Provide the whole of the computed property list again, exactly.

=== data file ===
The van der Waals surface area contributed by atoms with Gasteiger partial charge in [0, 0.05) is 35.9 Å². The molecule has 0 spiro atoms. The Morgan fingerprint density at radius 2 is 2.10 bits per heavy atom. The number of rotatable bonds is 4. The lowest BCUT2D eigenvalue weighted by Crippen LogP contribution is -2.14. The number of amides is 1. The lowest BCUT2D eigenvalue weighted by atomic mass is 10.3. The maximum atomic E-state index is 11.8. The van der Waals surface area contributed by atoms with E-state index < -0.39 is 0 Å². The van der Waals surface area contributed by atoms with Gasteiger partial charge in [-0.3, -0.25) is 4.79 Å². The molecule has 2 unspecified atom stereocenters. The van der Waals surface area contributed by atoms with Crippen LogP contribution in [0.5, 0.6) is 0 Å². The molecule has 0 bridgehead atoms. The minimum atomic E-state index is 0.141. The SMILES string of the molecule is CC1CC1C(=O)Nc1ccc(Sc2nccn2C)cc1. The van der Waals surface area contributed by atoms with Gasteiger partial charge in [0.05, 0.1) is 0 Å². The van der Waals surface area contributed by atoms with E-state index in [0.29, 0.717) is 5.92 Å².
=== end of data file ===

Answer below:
The van der Waals surface area contributed by atoms with Gasteiger partial charge in [0, 0.05) is 35.9 Å². The molecule has 0 spiro atoms. The Morgan fingerprint density at radius 2 is 2.10 bits per heavy atom. The number of rotatable bonds is 4. The lowest BCUT2D eigenvalue weighted by Crippen LogP contribution is -2.14. The number of amides is 1. The lowest BCUT2D eigenvalue weighted by atomic mass is 10.3. The maximum atomic E-state index is 11.8. The van der Waals surface area contributed by atoms with E-state index < -0.39 is 0 Å². The van der Waals surface area contributed by atoms with Gasteiger partial charge in [-0.3, -0.25) is 4.79 Å². The molecule has 2 unspecified atom stereocenters. The van der Waals surface area contributed by atoms with Crippen LogP contribution in [0.5, 0.6) is 0 Å². The molecule has 0 bridgehead atoms. The minimum atomic E-state index is 0.141. The SMILES string of the molecule is CC1CC1C(=O)Nc1ccc(Sc2nccn2C)cc1. The van der Waals surface area contributed by atoms with Gasteiger partial charge in [0.05, 0.1) is 0 Å². The van der Waals surface area contributed by atoms with E-state index in [0.29, 0.717) is 5.92 Å².